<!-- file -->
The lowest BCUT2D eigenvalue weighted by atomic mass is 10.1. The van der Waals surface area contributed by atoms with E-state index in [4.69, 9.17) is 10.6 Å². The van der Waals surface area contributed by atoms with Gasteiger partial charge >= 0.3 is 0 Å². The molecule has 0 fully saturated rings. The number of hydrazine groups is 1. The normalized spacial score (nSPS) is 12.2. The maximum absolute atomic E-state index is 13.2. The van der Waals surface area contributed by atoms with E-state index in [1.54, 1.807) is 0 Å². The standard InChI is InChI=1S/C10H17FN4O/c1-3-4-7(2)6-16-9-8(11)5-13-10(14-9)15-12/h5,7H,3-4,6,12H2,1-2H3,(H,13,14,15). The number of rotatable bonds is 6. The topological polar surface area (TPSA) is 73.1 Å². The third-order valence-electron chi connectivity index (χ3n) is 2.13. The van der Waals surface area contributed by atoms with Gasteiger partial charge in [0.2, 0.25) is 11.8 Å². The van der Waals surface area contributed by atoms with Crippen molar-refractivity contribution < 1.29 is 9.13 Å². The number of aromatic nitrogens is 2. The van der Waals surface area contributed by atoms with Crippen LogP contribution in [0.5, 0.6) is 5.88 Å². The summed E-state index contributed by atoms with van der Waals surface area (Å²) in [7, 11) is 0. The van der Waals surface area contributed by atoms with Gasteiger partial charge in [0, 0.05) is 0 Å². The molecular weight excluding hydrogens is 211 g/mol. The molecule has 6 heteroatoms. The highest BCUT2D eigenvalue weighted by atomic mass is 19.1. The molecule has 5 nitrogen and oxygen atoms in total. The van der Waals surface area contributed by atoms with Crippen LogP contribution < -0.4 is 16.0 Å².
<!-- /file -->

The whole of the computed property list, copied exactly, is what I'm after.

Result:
The lowest BCUT2D eigenvalue weighted by atomic mass is 10.1. The van der Waals surface area contributed by atoms with E-state index in [4.69, 9.17) is 10.6 Å². The van der Waals surface area contributed by atoms with Gasteiger partial charge >= 0.3 is 0 Å². The molecule has 0 fully saturated rings. The number of hydrazine groups is 1. The normalized spacial score (nSPS) is 12.2. The maximum absolute atomic E-state index is 13.2. The van der Waals surface area contributed by atoms with E-state index in [1.54, 1.807) is 0 Å². The standard InChI is InChI=1S/C10H17FN4O/c1-3-4-7(2)6-16-9-8(11)5-13-10(14-9)15-12/h5,7H,3-4,6,12H2,1-2H3,(H,13,14,15). The number of rotatable bonds is 6. The topological polar surface area (TPSA) is 73.1 Å². The third-order valence-electron chi connectivity index (χ3n) is 2.13. The van der Waals surface area contributed by atoms with Gasteiger partial charge in [0.2, 0.25) is 11.8 Å². The van der Waals surface area contributed by atoms with Crippen molar-refractivity contribution < 1.29 is 9.13 Å². The number of aromatic nitrogens is 2. The van der Waals surface area contributed by atoms with Crippen LogP contribution in [0.5, 0.6) is 5.88 Å². The summed E-state index contributed by atoms with van der Waals surface area (Å²) in [7, 11) is 0. The van der Waals surface area contributed by atoms with Gasteiger partial charge in [0, 0.05) is 0 Å². The molecular weight excluding hydrogens is 211 g/mol. The molecule has 6 heteroatoms. The highest BCUT2D eigenvalue weighted by atomic mass is 19.1. The molecule has 5 nitrogen and oxygen atoms in total. The van der Waals surface area contributed by atoms with Crippen LogP contribution < -0.4 is 16.0 Å².